If you are dealing with impatience, frustration, or even anger towards your partner, remind yourself of how difficult it is for you to function normally when you do not feel well or are experiencing times of intense stress. This is what your partner is going through. Steer away from pretending like nothing is wrong when something is wrong. Showing your partner compassion is one of the most helpful things you can do for them.

2. Learn How To Support Your Partner

One of the least successful things you can do - and the most frustrating for both of you- is to try and "fix" your partner's illness. You cannot fix depression any more than you can fix an allergy disorder. It is a condition that must be managed.

More helpful ways to support your partner include being compassionate, loving, and sympathetic to what they are going through. You can ask your partner what it is that they are feeling at the moment, and what they need or want to feel better. This can be as simple as a warm hug or understanding (and not taking it personally) that they need to be alone for the evening or cannot go to an event because they have an appointment with their doctor or counselor.

When we offer support to our partners, we are showing them that even though it pains us to watch them hurt, we have accepted the fact that we do not need to heal their pain. With this acceptance, you will show your partner you are available in whatever ways they need you. If your significant other has not seen or has stopped seeing a professional clinician for therapeutic support, it is understandable that you approach them and advise them to get the help you need. 

3. Remain Flexible In Your Plans

You may make plans on Monday to go out on Saturday, but when Saturday rolls around, your partner has difficulty getting out of bed. This is not their desire to be difficult, but that their depressive disorder is intervening with their ability to function. Do not get angry and try to shame them for "ruining" your plans. Instead, re-work your day so that you still get to do something nice without having to make your partner uncomfortable.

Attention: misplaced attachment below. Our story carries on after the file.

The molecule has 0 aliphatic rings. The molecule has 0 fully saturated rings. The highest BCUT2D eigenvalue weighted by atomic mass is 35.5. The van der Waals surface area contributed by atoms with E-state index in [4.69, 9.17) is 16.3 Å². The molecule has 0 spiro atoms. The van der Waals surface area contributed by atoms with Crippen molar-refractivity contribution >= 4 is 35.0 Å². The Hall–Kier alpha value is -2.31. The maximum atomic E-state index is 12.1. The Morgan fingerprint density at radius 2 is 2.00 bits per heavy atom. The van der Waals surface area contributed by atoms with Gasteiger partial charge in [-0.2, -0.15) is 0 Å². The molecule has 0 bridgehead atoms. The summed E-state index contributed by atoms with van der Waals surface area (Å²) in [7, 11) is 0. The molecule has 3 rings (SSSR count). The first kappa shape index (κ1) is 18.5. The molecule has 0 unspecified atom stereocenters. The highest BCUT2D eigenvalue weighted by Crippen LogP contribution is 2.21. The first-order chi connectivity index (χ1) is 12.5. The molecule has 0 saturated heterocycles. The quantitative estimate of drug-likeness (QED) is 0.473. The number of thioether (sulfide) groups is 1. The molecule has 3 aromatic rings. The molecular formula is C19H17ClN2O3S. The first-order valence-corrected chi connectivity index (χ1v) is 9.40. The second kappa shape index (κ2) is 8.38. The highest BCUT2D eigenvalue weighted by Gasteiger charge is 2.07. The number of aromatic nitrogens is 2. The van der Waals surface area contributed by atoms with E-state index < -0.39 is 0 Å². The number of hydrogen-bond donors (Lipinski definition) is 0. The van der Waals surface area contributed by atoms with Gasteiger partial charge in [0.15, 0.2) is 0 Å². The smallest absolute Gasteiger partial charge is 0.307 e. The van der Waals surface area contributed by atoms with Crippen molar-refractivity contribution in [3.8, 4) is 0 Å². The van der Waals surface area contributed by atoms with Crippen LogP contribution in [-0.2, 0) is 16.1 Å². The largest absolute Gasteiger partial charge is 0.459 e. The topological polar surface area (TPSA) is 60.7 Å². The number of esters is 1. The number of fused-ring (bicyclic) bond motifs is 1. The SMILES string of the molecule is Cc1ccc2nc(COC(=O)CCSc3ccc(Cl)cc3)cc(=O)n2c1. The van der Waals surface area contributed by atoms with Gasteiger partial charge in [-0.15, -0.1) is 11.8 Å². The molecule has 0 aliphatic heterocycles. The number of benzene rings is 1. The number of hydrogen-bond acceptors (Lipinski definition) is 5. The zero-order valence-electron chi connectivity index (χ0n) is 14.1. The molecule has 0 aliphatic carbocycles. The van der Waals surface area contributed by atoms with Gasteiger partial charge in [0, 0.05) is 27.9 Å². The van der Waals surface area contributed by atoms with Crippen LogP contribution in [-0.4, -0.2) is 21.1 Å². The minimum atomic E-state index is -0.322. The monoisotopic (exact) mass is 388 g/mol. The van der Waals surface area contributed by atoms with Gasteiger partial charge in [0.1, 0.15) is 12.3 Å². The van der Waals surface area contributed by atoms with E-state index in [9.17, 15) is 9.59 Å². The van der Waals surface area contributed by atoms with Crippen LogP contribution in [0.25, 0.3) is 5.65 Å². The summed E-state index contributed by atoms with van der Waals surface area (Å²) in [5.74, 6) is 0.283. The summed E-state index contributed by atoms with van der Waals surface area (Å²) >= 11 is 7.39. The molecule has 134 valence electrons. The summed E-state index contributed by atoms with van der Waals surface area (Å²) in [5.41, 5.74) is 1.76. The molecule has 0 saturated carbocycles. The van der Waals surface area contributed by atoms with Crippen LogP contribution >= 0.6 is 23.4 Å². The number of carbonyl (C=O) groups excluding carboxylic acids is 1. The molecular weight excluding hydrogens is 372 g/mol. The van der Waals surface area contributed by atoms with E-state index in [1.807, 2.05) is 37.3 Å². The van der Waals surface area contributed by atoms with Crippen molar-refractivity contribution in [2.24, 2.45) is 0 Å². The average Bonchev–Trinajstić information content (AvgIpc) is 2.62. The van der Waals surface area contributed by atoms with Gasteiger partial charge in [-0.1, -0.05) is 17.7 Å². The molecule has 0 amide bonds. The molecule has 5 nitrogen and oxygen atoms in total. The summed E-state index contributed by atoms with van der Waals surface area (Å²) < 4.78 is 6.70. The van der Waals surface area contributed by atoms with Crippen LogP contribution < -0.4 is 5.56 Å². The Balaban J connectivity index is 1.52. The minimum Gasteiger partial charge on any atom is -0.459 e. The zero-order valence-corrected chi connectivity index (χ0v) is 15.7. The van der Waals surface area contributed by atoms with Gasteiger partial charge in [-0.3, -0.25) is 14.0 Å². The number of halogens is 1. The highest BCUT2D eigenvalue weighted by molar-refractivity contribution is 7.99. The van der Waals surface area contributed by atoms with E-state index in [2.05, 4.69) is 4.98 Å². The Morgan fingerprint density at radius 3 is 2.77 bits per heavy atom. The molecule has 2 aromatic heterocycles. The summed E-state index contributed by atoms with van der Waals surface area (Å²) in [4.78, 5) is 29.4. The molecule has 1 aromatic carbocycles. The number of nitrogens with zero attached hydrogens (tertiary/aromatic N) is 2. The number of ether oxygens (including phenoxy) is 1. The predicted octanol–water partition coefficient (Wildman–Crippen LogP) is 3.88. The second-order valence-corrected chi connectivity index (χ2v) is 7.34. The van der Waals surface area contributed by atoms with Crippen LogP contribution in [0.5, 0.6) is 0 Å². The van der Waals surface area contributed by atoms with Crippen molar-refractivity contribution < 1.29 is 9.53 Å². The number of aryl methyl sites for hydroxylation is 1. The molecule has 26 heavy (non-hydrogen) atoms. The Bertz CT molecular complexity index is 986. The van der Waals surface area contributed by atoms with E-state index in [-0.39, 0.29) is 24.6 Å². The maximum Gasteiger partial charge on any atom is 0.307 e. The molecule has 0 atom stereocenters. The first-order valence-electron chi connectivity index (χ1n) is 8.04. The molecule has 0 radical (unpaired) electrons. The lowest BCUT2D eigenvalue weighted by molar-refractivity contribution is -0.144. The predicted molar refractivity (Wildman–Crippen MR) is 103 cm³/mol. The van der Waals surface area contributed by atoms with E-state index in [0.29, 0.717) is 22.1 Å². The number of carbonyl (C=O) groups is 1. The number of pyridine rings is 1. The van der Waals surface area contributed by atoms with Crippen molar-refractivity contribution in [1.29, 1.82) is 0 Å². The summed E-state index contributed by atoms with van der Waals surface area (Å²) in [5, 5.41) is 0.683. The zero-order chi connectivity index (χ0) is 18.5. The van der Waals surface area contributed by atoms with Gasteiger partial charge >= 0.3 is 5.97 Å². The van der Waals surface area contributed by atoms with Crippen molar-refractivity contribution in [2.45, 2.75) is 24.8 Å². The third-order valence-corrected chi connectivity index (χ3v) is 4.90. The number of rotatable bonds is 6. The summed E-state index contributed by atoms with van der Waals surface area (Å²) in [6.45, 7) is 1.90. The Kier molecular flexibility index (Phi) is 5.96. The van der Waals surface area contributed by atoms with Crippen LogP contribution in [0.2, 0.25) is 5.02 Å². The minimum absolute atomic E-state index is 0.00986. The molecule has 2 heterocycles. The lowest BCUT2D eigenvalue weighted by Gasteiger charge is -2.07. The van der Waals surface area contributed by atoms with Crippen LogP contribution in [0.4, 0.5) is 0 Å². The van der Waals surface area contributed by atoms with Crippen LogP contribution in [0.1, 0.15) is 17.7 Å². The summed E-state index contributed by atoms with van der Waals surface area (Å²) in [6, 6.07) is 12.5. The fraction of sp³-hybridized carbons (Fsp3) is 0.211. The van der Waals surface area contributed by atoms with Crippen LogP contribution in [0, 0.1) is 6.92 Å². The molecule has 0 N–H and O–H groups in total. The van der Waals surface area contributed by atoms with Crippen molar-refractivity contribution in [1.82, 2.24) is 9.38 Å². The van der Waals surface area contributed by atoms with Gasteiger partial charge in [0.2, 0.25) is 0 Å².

For example, if the plan was to go out with your partner and have a nice meal, instead you can make a nice meal for your partner right at home. Make it dinner in bed and pop in a movie. You may find that you can still have a great time not getting all decked out in nice clothes and driving somewhere, only to wait around for 30 minutes because there are no tables available. The occasional dinner at home can be much more relaxing and enjoyable, plus your partner will appreciate your understanding and flexibility. Equally important, if your partner wants to be alone, accept that and maybe call a friend to meet you for dinner.

4. Learn to Accept When It Is Not About Depression

Throughout your relationship, even though your partner does manage a depressive disorder, they may develop legitimate grievances about where the future of your relationship is headed. There are several reasons a couple’s relationship is challenged by pressures unrelated to depression. Despite a mood disorder diagnosis, this is not the reason for every decision your partner makes.